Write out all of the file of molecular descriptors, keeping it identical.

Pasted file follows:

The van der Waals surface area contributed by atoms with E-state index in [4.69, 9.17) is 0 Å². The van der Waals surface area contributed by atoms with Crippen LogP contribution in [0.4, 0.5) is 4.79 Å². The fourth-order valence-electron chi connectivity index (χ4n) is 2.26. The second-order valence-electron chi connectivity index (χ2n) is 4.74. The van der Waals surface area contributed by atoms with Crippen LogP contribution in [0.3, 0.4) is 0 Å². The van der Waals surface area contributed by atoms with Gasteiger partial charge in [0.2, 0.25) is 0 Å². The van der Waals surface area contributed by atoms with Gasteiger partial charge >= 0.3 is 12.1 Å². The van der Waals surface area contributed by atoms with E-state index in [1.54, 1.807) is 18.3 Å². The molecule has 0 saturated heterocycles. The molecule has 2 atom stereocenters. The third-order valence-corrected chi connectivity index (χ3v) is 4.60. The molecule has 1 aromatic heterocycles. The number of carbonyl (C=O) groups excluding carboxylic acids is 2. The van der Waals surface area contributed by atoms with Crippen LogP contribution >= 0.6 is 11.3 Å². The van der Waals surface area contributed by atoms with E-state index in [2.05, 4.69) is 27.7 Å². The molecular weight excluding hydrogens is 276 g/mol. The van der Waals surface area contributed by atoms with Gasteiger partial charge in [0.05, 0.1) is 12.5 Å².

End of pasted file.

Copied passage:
The van der Waals surface area contributed by atoms with E-state index in [4.69, 9.17) is 0 Å². The van der Waals surface area contributed by atoms with Crippen LogP contribution in [0.4, 0.5) is 4.79 Å². The fourth-order valence-electron chi connectivity index (χ4n) is 2.26. The second-order valence-electron chi connectivity index (χ2n) is 4.74. The van der Waals surface area contributed by atoms with Crippen LogP contribution in [0.3, 0.4) is 0 Å². The van der Waals surface area contributed by atoms with Gasteiger partial charge in [0.2, 0.25) is 0 Å². The van der Waals surface area contributed by atoms with Gasteiger partial charge >= 0.3 is 12.1 Å². The van der Waals surface area contributed by atoms with E-state index in [1.54, 1.807) is 18.3 Å². The molecule has 0 saturated heterocycles. The molecule has 2 atom stereocenters. The third-order valence-corrected chi connectivity index (χ3v) is 4.60. The molecule has 1 aromatic heterocycles. The number of carbonyl (C=O) groups excluding carboxylic acids is 2. The van der Waals surface area contributed by atoms with Crippen LogP contribution >= 0.6 is 11.3 Å². The van der Waals surface area contributed by atoms with E-state index in [2.05, 4.69) is 27.7 Å². The molecular weight excluding hydrogens is 276 g/mol. The van der Waals surface area contributed by atoms with Gasteiger partial charge in [0.05, 0.1) is 12.5 Å².